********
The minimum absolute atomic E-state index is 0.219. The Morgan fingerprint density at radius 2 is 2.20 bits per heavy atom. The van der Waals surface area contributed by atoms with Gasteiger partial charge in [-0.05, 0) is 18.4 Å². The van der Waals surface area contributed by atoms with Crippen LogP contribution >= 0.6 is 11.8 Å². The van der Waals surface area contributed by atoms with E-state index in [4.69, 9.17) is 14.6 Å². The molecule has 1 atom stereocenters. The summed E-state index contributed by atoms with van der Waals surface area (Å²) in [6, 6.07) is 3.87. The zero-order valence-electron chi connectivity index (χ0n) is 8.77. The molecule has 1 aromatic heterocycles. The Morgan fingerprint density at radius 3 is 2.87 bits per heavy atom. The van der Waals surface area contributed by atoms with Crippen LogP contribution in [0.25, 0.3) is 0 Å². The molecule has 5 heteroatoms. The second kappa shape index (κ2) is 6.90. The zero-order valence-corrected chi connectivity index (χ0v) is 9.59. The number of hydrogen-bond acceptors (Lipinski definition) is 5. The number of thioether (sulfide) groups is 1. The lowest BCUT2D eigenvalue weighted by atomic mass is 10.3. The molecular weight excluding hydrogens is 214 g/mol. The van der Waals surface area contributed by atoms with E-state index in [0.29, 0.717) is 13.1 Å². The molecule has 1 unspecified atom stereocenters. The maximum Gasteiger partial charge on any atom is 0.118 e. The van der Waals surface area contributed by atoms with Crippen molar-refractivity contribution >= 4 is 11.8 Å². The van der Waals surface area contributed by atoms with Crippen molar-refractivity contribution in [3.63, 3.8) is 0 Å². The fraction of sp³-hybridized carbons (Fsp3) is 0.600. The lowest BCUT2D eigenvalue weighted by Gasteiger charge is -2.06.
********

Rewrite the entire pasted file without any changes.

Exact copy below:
The minimum absolute atomic E-state index is 0.219. The Morgan fingerprint density at radius 2 is 2.20 bits per heavy atom. The van der Waals surface area contributed by atoms with Gasteiger partial charge in [-0.05, 0) is 18.4 Å². The van der Waals surface area contributed by atoms with Crippen LogP contribution >= 0.6 is 11.8 Å². The van der Waals surface area contributed by atoms with E-state index in [4.69, 9.17) is 14.6 Å². The molecule has 1 atom stereocenters. The summed E-state index contributed by atoms with van der Waals surface area (Å²) in [6, 6.07) is 3.87. The zero-order valence-electron chi connectivity index (χ0n) is 8.77. The molecule has 1 aromatic heterocycles. The Morgan fingerprint density at radius 3 is 2.87 bits per heavy atom. The van der Waals surface area contributed by atoms with Crippen LogP contribution in [0.25, 0.3) is 0 Å². The molecule has 5 heteroatoms. The second kappa shape index (κ2) is 6.90. The zero-order valence-corrected chi connectivity index (χ0v) is 9.59. The number of hydrogen-bond acceptors (Lipinski definition) is 5. The number of thioether (sulfide) groups is 1. The lowest BCUT2D eigenvalue weighted by atomic mass is 10.3. The molecular weight excluding hydrogens is 214 g/mol. The van der Waals surface area contributed by atoms with E-state index in [0.29, 0.717) is 13.1 Å². The molecule has 1 unspecified atom stereocenters. The maximum Gasteiger partial charge on any atom is 0.118 e. The van der Waals surface area contributed by atoms with Crippen molar-refractivity contribution >= 4 is 11.8 Å². The van der Waals surface area contributed by atoms with Crippen molar-refractivity contribution in [3.63, 3.8) is 0 Å². The fraction of sp³-hybridized carbons (Fsp3) is 0.600. The lowest BCUT2D eigenvalue weighted by Gasteiger charge is -2.06.